Holly Kennedy talked about Midwifery presence: philosophy, art and science. Drawing on her important, extensive work on midwifery skills and presence, Holly mentioned the chapter in Essential Midwifery Practice: Intrapartum Care, edited by Denis Walsh and Soo Downe, due out in, March 2009, and published by Blackwell. She and Tricia started the chapter and she and Nicky Leap finished it. Presence, Holly reminded us, is a verb and a noun, and a philosophy of presence facilitates the woman to be the central actor in childbearing. The art of midwifery is to bring together the supporting cast; knowing when to step in and when to step back. Presence is depicted in the creatibve arts ofn a myriad of ways: even the Beetles sung about it – Let it be, let it be …. While presence is the foundation of relationships, and while there are different ways of being present, presence requires engagement. Holly highlighted Nicky Leap’s suggestion that ‘least is most’, but suggested that this is problematic because the value of being invisible is a challenge for policy makers. Holly told the story of a midwife knitting through a young woman’s labour, and the young woman commenting afterwards that although her labour was difficult, each time she saw her midwife knitting, she couyld only assume that all was well. To the consternation of other faculty members, Holly’s students knit in class! But doing this kind of ‘nothing’ is a skill that needs to be learned and developed., so that women can feel emotionally and physically safe and trusting enough to release oxytocin, to promote normal birth. Stress reduces the flow of oxytocin, and invariably causes problems. Presencing is therefore crucial and includes connecting, calming, listening, acknowledging and respecting. Holly finished by inviting Kirsten Baker to read a poem by Martin Vincent, about her (Kirsten’s) presence as a midwife in difficult circumstances.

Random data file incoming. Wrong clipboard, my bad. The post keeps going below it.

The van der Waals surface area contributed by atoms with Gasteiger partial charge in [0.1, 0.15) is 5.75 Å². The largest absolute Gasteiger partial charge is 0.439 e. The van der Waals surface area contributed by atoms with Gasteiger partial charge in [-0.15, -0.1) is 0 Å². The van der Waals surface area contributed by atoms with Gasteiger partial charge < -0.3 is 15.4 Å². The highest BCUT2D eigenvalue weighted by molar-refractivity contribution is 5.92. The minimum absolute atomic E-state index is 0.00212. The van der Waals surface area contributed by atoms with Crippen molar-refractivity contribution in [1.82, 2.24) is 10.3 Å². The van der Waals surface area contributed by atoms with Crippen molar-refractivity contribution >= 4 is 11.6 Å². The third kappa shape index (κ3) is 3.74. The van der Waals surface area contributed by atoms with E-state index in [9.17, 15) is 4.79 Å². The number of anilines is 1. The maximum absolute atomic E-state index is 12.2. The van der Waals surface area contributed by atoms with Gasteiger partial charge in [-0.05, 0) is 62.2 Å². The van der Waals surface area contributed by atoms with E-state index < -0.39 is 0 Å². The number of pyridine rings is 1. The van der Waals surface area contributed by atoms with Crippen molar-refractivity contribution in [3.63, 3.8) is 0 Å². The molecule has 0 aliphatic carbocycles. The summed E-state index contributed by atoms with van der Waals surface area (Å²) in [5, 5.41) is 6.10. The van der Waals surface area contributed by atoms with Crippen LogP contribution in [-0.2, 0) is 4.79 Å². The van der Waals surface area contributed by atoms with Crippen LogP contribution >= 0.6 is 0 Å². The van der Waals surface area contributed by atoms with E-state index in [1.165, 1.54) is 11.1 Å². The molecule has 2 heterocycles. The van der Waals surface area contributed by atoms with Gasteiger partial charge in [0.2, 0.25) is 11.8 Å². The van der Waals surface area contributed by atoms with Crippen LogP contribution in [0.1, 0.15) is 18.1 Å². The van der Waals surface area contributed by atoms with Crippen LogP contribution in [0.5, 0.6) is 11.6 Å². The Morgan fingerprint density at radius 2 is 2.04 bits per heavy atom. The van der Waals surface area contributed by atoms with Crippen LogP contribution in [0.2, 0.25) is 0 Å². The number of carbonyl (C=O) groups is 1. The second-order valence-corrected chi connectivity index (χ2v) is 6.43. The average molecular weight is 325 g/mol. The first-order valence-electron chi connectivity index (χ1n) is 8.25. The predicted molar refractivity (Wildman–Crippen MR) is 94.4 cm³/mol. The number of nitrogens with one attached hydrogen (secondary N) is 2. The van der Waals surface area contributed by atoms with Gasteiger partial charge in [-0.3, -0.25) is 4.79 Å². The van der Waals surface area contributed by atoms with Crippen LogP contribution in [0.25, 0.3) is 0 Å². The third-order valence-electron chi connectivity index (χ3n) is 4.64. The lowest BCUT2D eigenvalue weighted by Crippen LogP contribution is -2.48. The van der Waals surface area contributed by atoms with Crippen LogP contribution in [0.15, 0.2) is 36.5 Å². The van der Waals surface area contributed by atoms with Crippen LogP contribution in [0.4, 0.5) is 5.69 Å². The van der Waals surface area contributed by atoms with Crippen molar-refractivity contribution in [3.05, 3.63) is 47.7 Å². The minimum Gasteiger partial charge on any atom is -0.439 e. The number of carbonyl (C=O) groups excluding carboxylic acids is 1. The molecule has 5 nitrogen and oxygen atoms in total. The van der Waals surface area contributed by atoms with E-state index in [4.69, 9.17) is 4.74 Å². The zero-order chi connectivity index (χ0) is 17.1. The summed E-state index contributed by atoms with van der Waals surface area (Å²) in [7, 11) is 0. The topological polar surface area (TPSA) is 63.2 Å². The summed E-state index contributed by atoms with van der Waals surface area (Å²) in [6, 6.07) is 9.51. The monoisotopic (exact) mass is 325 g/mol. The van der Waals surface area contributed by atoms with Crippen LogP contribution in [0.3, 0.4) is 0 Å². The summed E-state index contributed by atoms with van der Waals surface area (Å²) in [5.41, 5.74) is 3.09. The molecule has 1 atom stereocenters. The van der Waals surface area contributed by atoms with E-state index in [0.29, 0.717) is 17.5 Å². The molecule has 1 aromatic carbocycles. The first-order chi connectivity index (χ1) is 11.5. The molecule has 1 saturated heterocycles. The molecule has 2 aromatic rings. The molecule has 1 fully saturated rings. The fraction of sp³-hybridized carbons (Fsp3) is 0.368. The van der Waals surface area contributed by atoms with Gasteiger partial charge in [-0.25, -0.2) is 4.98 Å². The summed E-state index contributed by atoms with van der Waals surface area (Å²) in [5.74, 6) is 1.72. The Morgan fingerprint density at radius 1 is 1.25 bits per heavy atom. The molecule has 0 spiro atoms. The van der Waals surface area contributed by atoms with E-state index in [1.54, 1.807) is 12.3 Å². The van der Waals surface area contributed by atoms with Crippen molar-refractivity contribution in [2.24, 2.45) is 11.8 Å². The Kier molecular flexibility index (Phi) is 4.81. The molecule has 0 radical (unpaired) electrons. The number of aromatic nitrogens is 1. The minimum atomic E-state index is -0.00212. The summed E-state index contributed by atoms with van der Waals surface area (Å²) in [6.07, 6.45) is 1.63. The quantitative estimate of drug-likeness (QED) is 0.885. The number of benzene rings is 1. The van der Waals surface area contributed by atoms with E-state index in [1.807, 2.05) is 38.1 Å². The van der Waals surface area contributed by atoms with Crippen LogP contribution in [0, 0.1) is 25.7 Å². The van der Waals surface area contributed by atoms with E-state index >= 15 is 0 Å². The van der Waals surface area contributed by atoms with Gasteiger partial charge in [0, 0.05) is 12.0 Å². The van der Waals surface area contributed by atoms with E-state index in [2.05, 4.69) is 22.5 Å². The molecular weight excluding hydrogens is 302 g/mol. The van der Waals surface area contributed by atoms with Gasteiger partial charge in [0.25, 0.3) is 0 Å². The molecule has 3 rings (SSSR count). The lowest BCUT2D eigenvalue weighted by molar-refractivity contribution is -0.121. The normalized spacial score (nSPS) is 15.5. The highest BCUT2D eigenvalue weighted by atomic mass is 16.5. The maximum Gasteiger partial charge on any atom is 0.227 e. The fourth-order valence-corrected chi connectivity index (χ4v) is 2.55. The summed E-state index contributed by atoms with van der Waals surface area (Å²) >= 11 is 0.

Pat Brodie brought the first afternoon session to a close, talking about Passionate leadership: let’s get it together. Pat mentioned a new book, co-authored by her and two colleagues, Continuity of Midwifery Care by Caroline Homer, Pat Brodie and Nicky Leap and published by Elsevier last month, and gave a bit of background to maternity services in Australia: medicalised and busy hospitals with too few resources. Pat suggested that change is now happening and midwifery initiatives are developing. She described a midwifery group practice initiative in a poor area on the outskirts of Sydney that has protected women in its care through good leadership. Leadership is crucial to midwifery development – leadership that displays consistency, competency, creativity emotional intelligence, energy, enthusiam, that draws people together, encourages others to speak of their visions, and that enhances new knowledge. Transformational leadership motivates and builds on relationships with everyone, including doctors, and employs a “politics of optimism”. Drawing on her many years of work and insight, Pat described a wealth of qualities, energies, practicalities, concepts and anecdotes that promote healthy leadership and change. Among them she mentioned the importance of vision, autonomy, using previous good examples, safe spaces, public funding, involving the community (not token women), non hierarchical ways of working, understanding social justice and community principles, building in relationships and FUN. Collaborative working that builds on relationships seems a key ingrdient for transformational change: ‘the frequency of contact is almost as important as the nature of the contact’ (from Michael Schrage 1990). She also mentioned work by Karen Lane in the Spring edition of the Canadian Journal of Midwifery, Barriers to Collaboration. And of course passionate leaders need support, friends, courage and strength to continue to swim against the tide, in their efforts to promote and protect normal birth.